Looking past the sandbox and following the dry creekbed, the veggie garden appears in the distance - we will follow the creekbed there.
The creekbed was created to fix the drainage problem I had in the garden. Now the rain fills the bed, runs down to the side fence where I dug a ditch, and out under the fence into the drainage field instead of making a swamp out of my backyard whenever the powers that be turn on the heavenly faucets full freakin' blast.
Peering along the creekbed and stopping at a clump of star-shaped seed pods, several snap dragon vines are snaking their way up the many trunks of the Mt. Laurel.
A few Tahoka daisy also hang on in the blasting heat, although most have gone to seed.
The Spineless prickly pear and the Pride of Barbados laugh in the face of the heat and are a few of the plants doing well in the garden right now.
In the speckled shade under the orchid tree, Mexican Tuberose are just beginning to flower. Their scent perfumes the entire garden while they are in bloom. I started with 3 bulbs last year and already they have doubled that this year:
The creekbed appears to end at the edge of the veggie garden where a short grass pathway leads to a hanging basket of Torenia above a clump of turks cap. The creekbed actually continues on in an even deeper ditch I dug along the fence and under all the greenery and out the back into the drainage field.
And we have arrived at the Veggie Garden.
Those beans in the front - those are Thai Bush long beans. I was hoping they would be more 'bush' like, but they are really more crawl along the ground instead of growing-up, take-over the garden, jungle-like. Yeah. But hey, they LOOOOVE the heat!!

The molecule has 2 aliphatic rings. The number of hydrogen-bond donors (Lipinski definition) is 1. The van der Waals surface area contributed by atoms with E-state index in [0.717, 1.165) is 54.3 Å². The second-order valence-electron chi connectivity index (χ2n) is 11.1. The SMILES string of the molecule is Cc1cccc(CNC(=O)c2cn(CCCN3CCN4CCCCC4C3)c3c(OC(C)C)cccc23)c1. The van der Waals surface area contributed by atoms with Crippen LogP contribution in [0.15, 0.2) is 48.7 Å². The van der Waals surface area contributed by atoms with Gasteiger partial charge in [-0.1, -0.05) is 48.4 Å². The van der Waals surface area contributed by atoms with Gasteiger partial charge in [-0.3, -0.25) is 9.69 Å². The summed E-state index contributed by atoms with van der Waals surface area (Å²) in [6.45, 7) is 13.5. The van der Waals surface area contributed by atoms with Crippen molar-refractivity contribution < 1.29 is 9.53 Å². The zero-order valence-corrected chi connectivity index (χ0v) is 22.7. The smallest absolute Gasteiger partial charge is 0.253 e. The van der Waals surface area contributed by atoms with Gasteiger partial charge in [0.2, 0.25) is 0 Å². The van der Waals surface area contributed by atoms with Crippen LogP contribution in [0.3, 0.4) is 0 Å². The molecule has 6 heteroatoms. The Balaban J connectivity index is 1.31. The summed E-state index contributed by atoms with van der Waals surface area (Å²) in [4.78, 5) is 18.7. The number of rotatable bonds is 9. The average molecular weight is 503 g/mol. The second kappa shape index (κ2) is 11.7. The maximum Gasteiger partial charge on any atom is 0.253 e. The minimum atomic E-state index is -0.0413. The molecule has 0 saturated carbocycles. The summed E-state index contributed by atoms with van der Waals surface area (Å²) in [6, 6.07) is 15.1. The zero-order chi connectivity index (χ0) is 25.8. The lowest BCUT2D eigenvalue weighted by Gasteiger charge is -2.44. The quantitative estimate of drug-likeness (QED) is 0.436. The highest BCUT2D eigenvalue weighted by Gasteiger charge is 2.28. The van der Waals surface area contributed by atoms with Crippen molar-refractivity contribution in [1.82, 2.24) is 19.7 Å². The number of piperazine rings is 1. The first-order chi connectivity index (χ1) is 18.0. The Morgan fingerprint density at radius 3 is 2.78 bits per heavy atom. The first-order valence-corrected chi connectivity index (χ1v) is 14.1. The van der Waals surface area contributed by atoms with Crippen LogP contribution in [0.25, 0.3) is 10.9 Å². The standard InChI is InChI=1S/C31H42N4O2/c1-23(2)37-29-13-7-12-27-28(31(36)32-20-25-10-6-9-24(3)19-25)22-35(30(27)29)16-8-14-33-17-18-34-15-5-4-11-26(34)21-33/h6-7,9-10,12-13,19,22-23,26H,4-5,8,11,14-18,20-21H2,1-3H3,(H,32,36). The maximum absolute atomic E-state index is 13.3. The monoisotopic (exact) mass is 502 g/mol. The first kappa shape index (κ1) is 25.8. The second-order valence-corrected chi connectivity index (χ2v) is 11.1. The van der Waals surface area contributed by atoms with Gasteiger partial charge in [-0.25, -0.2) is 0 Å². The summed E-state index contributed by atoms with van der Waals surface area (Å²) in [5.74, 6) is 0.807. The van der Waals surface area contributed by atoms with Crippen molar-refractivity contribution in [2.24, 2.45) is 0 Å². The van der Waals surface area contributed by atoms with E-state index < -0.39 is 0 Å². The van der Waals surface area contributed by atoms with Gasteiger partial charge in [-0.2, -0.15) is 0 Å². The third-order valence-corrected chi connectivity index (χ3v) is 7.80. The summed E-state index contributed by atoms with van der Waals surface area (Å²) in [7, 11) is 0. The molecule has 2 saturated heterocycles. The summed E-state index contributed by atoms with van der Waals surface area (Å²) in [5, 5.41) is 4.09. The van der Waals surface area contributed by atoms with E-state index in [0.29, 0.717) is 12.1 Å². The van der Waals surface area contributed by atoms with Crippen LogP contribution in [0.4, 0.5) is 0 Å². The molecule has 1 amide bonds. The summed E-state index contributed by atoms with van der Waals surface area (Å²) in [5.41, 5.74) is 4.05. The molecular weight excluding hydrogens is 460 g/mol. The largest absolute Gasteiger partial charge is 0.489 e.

The carrots have been engulfed by the thai beans. I have to shove the beans out of the way to get to the carrots. You wouldn't even know the carrots are there! But they are, I swear. I just made a carrot cake from the garden carrots the other day.
The tomatoes have sorta stopped growing - they are kinda in a stasis. They really need some rain. All except the yellow pear tomato - it doesn't seem to mind the heat at all:
The cucumbers have gone crazy. Look at this harvest:
The scarlet runner beans in the back are hanging on. They don't really like 100+ heat so well.
Back in the shade are some Chile Pequins. These are what the Mockingbirds have full-out, rough and tumble, knock down, feather yanking, eye-poking-out fights over.
Meet our garden's resident mockingbird. He beats the crap-oli out of any other mockingbird that tries to move in. Seriously. Just the other day 3 of them were rolling around on the ground ripping out feathers and poking out eyes. The fight was just a blur of feathers and blood. This guy is the victor:
Who knew Chile Pequins were worth a death match? Huh.
Moving along on our tour....
To the left of the veggies is our tiki god Kumu-Honua standing guard among the shrimp plants.
Behind the shrimp plants grow a Windmill palm tree and baskets of Fan flower (Scaevola saligna). Fan flower takes our Texas heat and sun like a champ provided it is watered often (I have had to water 2 times a day in 100 plus heat - once in the morning and once in late afternoon)